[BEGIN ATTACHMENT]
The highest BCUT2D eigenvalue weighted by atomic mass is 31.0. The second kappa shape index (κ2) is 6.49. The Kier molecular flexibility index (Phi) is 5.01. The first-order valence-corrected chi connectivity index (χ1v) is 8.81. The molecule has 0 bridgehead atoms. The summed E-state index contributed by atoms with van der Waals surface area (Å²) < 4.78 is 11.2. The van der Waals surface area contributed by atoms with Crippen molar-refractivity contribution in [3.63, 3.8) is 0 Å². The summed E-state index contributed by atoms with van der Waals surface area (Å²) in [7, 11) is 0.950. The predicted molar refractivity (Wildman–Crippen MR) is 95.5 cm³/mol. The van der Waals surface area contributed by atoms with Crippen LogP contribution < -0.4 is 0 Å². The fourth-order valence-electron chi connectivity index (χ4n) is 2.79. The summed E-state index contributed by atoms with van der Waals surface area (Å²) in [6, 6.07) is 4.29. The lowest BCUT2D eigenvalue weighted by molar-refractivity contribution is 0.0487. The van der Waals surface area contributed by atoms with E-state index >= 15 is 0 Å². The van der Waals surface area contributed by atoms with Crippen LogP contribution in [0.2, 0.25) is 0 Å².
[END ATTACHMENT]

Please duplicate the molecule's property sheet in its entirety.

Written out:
The highest BCUT2D eigenvalue weighted by atomic mass is 31.0. The second kappa shape index (κ2) is 6.49. The Kier molecular flexibility index (Phi) is 5.01. The first-order valence-corrected chi connectivity index (χ1v) is 8.81. The molecule has 0 bridgehead atoms. The summed E-state index contributed by atoms with van der Waals surface area (Å²) < 4.78 is 11.2. The van der Waals surface area contributed by atoms with Crippen molar-refractivity contribution in [3.63, 3.8) is 0 Å². The summed E-state index contributed by atoms with van der Waals surface area (Å²) in [7, 11) is 0.950. The predicted molar refractivity (Wildman–Crippen MR) is 95.5 cm³/mol. The van der Waals surface area contributed by atoms with Crippen LogP contribution < -0.4 is 0 Å². The fourth-order valence-electron chi connectivity index (χ4n) is 2.79. The summed E-state index contributed by atoms with van der Waals surface area (Å²) in [6, 6.07) is 4.29. The lowest BCUT2D eigenvalue weighted by molar-refractivity contribution is 0.0487. The van der Waals surface area contributed by atoms with E-state index >= 15 is 0 Å². The van der Waals surface area contributed by atoms with Crippen LogP contribution in [0.2, 0.25) is 0 Å².